Cultural Identity and the War on Christmas

I’ve been thinking about the War on Christmas recently. The War on Christmas, in case you are blessed enough to have not heard of it, is the debate over whether to have a specific celebration of Christmas or a generic celebration of various holidays this time of year. It includes the question of whether to say “Merry Christmas” or “Happy Holidays,” whether to have a Christmas parade or a holiday parade, and whether nativity scenes should be permitted on public property. I wrote a satirical post on it last year, but this time around I’d like to take a more serious look at it.

First, I want to say that I don’t think there is anything wrong with wishing one another a merry Christmas. After all, if you celebrate Christmas, there is no reason why you shouldn’t say “Merry Christmas” to one another. The only possible reason why I wouldn’t like saying “Merry Christmas” at this point in the liturgical year is that we are still technically in the season of Advent.

But the War on Christmas is not about wishing one another a merry Christmas; it is about preserving cultural identity. We don’t say “Merry Christmas” because we want people to have a merry Christmas; we say “Merry Christmas” because WE CELEBRATE CHRISTMAS AND WE’RE NOT GOING TO LET ANYONE TELL US WE CAN’T TALK ABOUT CHRISTMAS IN PUBLIC. See the difference? I mean, besides the capital letters. In the first case, we are celebrating what Christmas means for us: the Incarnation, the fulfillment of long-ago promises, the hope that Jesus will come again. In the second case, all of that is shoved to the background. What takes center stage is our identity as Christmas-celebrants as opposed to celebrants of other holidays.

This is ironic, because Jesus clashed with those Jews who made much of their cultural identity. They stressed that they were descendants (sperma) of Abraham and disciples of Moses (Jn 8:33, 39; 9:28). Jesus acknowledged that they were Abraham’s descendants, but that wasn’t enough for him. He stressed instead that if they were really Abraham’s children (tekna), they would be doing what Abraham did (Jn 8:39-40). Cultural identity as Abraham’s descendants was not enough; they needed to be Abraham’s children, which meant doing what Abraham did. John the Baptist, likewise, told the Pharisees and Sadducees who came out to see him that cultural identity was not enough (Mt 3:7-10; Lk 3:8-9). People needed to produce fruit in keeping with repentance.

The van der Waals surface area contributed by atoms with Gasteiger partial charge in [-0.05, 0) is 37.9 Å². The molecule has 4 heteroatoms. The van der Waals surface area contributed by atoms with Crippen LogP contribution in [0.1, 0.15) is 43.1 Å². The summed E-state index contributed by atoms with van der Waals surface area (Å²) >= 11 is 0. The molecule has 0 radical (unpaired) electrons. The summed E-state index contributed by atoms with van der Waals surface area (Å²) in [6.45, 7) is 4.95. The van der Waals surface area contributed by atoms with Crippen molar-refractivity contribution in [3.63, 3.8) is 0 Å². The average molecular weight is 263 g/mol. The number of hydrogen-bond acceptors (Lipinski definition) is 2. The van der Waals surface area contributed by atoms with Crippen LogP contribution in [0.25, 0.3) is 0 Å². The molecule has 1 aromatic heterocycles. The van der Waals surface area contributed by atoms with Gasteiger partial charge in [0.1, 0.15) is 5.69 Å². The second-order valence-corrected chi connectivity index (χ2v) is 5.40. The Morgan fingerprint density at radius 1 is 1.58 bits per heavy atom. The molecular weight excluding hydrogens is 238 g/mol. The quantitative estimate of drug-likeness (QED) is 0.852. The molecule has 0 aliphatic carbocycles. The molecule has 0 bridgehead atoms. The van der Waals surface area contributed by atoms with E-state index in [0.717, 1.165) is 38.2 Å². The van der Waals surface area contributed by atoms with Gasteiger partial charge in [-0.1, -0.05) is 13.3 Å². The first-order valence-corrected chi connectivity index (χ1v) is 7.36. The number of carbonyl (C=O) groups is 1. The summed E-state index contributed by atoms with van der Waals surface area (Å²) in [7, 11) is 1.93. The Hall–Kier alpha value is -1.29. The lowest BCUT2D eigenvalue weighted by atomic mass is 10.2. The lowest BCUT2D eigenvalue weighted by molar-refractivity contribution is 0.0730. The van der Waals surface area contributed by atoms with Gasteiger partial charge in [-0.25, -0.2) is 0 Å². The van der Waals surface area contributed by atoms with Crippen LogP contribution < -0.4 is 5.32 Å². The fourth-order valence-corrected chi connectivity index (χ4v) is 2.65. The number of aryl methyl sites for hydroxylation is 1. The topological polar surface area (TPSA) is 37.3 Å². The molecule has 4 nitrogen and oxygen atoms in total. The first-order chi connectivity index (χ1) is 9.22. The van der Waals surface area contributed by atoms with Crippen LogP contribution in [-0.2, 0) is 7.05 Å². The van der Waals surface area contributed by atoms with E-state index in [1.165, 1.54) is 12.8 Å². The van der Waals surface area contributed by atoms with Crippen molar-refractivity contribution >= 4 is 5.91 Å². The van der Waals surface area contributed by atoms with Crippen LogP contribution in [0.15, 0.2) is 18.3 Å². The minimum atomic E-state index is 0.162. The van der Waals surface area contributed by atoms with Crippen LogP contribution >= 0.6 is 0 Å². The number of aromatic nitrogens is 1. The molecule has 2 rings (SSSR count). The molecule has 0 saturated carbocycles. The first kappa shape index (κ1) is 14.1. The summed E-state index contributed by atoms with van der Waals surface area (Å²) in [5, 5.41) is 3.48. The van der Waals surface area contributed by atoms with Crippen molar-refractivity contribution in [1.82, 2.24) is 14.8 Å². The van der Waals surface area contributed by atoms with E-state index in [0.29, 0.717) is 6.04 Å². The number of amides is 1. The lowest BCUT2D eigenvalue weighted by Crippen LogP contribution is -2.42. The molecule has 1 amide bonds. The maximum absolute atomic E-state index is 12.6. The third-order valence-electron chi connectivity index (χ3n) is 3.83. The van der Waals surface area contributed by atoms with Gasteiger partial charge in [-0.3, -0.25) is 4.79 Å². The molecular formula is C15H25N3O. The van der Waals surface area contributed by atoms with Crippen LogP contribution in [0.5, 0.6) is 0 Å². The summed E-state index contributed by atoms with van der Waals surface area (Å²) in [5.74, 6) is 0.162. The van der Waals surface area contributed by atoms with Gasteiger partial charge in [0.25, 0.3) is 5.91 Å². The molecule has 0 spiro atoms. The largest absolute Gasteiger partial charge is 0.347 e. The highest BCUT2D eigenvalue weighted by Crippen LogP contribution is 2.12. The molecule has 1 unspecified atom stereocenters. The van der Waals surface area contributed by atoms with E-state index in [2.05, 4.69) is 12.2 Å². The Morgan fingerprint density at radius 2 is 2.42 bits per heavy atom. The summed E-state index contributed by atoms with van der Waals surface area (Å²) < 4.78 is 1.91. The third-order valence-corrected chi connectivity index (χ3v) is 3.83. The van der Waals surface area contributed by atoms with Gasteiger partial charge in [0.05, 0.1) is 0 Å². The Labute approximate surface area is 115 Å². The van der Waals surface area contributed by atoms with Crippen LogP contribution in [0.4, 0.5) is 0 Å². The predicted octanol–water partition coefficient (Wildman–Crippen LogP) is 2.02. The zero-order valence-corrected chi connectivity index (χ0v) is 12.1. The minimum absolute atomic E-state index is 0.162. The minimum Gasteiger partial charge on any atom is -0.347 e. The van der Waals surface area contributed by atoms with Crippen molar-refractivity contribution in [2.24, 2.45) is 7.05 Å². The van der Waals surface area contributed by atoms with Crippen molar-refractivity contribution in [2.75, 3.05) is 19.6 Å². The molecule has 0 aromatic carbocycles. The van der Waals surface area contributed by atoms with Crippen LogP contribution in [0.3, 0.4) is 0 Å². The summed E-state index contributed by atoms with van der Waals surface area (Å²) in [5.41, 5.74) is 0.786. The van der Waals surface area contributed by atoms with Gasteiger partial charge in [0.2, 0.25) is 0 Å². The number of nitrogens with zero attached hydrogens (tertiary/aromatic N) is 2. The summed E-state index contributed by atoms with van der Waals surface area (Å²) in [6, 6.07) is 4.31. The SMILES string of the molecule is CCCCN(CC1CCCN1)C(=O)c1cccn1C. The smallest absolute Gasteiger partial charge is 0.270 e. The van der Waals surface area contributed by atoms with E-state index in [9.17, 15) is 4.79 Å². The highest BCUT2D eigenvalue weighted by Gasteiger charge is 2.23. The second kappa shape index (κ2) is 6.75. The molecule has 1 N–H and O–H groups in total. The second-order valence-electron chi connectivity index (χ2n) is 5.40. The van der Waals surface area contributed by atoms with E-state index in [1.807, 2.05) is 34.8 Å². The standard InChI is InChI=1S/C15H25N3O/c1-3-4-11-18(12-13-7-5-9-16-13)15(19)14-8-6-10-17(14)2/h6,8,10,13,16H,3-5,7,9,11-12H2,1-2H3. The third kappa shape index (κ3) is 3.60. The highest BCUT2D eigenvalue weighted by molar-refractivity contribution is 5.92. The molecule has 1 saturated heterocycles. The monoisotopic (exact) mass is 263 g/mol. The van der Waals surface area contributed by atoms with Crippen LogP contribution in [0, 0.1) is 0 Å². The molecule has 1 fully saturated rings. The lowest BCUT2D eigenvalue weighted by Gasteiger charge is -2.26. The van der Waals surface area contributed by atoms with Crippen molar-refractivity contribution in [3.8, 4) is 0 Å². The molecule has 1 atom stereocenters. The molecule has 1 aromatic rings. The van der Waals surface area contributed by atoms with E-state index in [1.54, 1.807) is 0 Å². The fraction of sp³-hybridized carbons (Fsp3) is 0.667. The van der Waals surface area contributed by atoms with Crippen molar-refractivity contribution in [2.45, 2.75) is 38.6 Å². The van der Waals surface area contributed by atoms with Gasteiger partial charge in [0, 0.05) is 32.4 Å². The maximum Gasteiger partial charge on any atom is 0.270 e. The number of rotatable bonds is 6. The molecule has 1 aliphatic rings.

I have sympathy for folks who want to be the kind of people who say “Merry Christmas.” The media tells us that this is an important battle to fight, and after all, being a person who says “Merry Christmas” is a lot easier than being a disciple. But let’s not fool ourselves; it is the latter which is required of Christians.

By all means, wish people a merry Christmas. But don’t do it because you want to be the kind of person (or church) who says “Merry Christmas.” Do it because Christmas is a joyous season – a time to celebrate God’s faithfulness – and you want others to share in that joy. The moment when saying “Merry Christmas” becomes less about a joyous celebration of what God has done and more about the preservation of our cultural identity, we have become Pharisees: religious people who are more focused on their religion than on the reasons behind it.


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